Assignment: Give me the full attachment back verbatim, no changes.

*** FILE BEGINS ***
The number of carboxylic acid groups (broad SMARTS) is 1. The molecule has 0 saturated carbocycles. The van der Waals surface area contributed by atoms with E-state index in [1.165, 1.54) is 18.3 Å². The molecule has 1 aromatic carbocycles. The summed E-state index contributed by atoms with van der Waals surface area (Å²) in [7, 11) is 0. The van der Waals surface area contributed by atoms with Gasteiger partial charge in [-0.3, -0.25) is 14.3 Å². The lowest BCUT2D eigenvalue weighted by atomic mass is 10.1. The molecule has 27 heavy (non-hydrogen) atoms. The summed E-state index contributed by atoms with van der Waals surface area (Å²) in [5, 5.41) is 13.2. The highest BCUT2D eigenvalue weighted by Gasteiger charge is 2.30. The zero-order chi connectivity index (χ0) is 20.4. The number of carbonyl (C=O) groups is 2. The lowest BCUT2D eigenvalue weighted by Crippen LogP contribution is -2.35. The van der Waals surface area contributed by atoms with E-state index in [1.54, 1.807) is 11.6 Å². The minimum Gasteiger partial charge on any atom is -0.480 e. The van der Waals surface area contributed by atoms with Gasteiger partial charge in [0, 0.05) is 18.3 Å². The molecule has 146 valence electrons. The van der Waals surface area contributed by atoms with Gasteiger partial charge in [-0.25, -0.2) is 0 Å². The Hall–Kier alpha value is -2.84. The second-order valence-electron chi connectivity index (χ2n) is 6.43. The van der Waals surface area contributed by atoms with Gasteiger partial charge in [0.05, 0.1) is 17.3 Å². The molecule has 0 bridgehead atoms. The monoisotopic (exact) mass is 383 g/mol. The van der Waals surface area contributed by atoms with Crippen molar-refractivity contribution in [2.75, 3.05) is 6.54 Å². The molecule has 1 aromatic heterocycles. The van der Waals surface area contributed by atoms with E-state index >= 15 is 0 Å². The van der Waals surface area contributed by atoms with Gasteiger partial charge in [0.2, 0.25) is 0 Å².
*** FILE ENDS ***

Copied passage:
The number of carboxylic acid groups (broad SMARTS) is 1. The molecule has 0 saturated carbocycles. The van der Waals surface area contributed by atoms with E-state index in [1.165, 1.54) is 18.3 Å². The molecule has 1 aromatic carbocycles. The summed E-state index contributed by atoms with van der Waals surface area (Å²) in [7, 11) is 0. The van der Waals surface area contributed by atoms with Gasteiger partial charge in [-0.3, -0.25) is 14.3 Å². The lowest BCUT2D eigenvalue weighted by atomic mass is 10.1. The molecule has 27 heavy (non-hydrogen) atoms. The summed E-state index contributed by atoms with van der Waals surface area (Å²) in [5, 5.41) is 13.2. The highest BCUT2D eigenvalue weighted by Gasteiger charge is 2.30. The zero-order chi connectivity index (χ0) is 20.4. The number of carbonyl (C=O) groups is 2. The lowest BCUT2D eigenvalue weighted by Crippen LogP contribution is -2.35. The van der Waals surface area contributed by atoms with E-state index in [1.54, 1.807) is 11.6 Å². The minimum Gasteiger partial charge on any atom is -0.480 e. The van der Waals surface area contributed by atoms with Gasteiger partial charge in [0, 0.05) is 18.3 Å². The molecule has 146 valence electrons. The van der Waals surface area contributed by atoms with Gasteiger partial charge in [-0.25, -0.2) is 0 Å². The Hall–Kier alpha value is -2.84. The second-order valence-electron chi connectivity index (χ2n) is 6.43. The van der Waals surface area contributed by atoms with Gasteiger partial charge in [0.05, 0.1) is 17.3 Å². The molecule has 0 bridgehead atoms. The monoisotopic (exact) mass is 383 g/mol. The van der Waals surface area contributed by atoms with Crippen molar-refractivity contribution in [2.75, 3.05) is 6.54 Å². The molecule has 1 aromatic heterocycles. The van der Waals surface area contributed by atoms with E-state index >= 15 is 0 Å². The van der Waals surface area contributed by atoms with Gasteiger partial charge in [0.2, 0.25) is 0 Å².